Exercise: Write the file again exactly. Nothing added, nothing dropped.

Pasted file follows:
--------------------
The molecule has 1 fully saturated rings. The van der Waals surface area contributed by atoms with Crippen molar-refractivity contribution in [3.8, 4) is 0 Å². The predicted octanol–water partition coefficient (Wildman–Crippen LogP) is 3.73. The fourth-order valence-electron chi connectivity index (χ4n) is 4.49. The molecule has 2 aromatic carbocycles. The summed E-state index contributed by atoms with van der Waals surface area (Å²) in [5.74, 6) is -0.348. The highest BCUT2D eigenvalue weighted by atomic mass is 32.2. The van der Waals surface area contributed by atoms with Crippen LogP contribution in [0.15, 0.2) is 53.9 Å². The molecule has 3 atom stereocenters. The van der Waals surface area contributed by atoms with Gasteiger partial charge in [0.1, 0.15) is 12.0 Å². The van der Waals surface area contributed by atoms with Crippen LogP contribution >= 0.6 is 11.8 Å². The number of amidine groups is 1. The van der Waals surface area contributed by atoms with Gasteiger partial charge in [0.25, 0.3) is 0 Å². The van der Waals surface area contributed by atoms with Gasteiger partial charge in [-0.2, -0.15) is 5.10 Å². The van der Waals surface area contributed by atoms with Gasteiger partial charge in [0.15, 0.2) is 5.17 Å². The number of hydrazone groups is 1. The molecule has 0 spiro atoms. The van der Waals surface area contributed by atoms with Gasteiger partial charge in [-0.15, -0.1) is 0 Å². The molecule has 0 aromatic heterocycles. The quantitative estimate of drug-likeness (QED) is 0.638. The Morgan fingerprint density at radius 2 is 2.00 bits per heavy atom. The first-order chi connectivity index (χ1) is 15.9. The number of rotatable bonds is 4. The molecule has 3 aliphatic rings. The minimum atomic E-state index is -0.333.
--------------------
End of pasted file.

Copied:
The molecule has 1 fully saturated rings. The van der Waals surface area contributed by atoms with Crippen molar-refractivity contribution in [3.8, 4) is 0 Å². The predicted octanol–water partition coefficient (Wildman–Crippen LogP) is 3.73. The fourth-order valence-electron chi connectivity index (χ4n) is 4.49. The molecule has 2 aromatic carbocycles. The summed E-state index contributed by atoms with van der Waals surface area (Å²) in [5.74, 6) is -0.348. The highest BCUT2D eigenvalue weighted by atomic mass is 32.2. The van der Waals surface area contributed by atoms with Crippen LogP contribution in [0.15, 0.2) is 53.9 Å². The molecule has 3 atom stereocenters. The van der Waals surface area contributed by atoms with Gasteiger partial charge in [0.1, 0.15) is 12.0 Å². The van der Waals surface area contributed by atoms with Crippen LogP contribution >= 0.6 is 11.8 Å². The number of amidine groups is 1. The van der Waals surface area contributed by atoms with Gasteiger partial charge in [0.25, 0.3) is 0 Å². The van der Waals surface area contributed by atoms with Gasteiger partial charge in [-0.2, -0.15) is 5.10 Å². The van der Waals surface area contributed by atoms with Gasteiger partial charge in [0.15, 0.2) is 5.17 Å². The number of hydrazone groups is 1. The molecule has 0 spiro atoms. The van der Waals surface area contributed by atoms with Gasteiger partial charge in [-0.15, -0.1) is 0 Å². The molecule has 0 aromatic heterocycles. The quantitative estimate of drug-likeness (QED) is 0.638. The Morgan fingerprint density at radius 2 is 2.00 bits per heavy atom. The first-order chi connectivity index (χ1) is 15.9. The number of rotatable bonds is 4. The molecule has 3 aliphatic rings. The minimum atomic E-state index is -0.333.